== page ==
• abstract class can provide the implementation of interface

Interfaces:

  • is the most abstract level of your app design
  • interface supports multiple inheritance
  • interface created just for describe signatures for sub classes
  • interface has only static and final variables

Java 8 built a bridge between abstract class and interface. Even though, differences still exist. Abstract class can have state, constructor when default method can be implemented only in the terms of calls to other interface methods, with no reference to a particular implementation’s state. So the main use case is higher-level and convenience methods.

Why you might need to write a Custom ClassLoader in Java?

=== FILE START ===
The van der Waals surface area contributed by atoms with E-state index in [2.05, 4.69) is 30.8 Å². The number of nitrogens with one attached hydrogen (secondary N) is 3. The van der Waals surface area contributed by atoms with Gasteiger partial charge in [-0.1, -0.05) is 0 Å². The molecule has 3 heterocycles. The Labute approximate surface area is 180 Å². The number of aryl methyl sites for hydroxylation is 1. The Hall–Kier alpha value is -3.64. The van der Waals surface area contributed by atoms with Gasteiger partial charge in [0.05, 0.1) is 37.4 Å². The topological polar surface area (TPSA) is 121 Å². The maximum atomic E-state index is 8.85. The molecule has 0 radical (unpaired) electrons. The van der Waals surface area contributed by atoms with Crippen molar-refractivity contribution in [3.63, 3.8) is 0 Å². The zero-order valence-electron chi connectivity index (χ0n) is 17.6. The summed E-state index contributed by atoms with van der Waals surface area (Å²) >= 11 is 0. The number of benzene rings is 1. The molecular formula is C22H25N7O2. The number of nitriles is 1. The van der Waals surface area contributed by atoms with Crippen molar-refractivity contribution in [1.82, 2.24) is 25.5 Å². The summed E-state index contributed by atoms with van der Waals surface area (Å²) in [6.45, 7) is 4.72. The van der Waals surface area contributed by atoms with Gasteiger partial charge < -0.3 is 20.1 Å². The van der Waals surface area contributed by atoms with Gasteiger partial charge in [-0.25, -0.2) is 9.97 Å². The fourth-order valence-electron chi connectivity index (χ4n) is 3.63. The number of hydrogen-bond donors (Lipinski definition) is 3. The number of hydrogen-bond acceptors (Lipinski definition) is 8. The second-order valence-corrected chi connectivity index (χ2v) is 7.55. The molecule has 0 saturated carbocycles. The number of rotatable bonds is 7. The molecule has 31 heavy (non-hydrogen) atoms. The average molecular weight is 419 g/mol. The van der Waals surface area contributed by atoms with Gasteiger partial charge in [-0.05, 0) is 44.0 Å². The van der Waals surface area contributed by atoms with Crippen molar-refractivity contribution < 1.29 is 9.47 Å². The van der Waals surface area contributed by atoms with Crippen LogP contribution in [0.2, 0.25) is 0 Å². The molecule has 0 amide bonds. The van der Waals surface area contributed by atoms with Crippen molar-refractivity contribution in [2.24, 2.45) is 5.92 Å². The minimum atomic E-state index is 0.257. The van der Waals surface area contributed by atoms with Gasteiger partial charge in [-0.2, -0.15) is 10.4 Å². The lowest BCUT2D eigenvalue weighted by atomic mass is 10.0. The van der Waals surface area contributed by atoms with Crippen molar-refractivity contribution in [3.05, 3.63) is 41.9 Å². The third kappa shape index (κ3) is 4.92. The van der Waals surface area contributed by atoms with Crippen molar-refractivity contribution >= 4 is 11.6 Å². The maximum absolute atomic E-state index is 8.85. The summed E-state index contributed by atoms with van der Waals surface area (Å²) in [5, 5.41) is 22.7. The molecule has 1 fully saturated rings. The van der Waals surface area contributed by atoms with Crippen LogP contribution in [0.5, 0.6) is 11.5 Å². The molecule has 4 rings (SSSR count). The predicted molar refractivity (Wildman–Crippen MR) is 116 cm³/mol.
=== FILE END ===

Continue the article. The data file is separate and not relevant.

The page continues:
Java default ClassLoader can load files from local file system that is good enough for most of the cases. But if you are expecting a class at the runtime or from FTP server or via third party web service at the time of loading the class then you have to extend the existing class loader. For example, AppletViewers load the classes from remote web server.

Why would it be more secure to store sensitive data (such as a password, social security number, etc.) in a character array rather than in a String?

In Java, Strings are immutable and are stored in the String pool. What this means is that, once a String is created, it stays in the pool in memory until being garbage collected. Therefore, even after you’re done processing the string value (e.g., the password), it remains available in memory for an indeterminate period of time thereafter (again, until being garbage collected) which you have no real control over. Therefore, anyone having access to a memory dump can potentially extract the sensitive data and exploit it. In contrast, if you use a mutable object like a character array, for example, to store the value, you can set it to blank once you are done with it with confidence that it will no longer be retained in memory.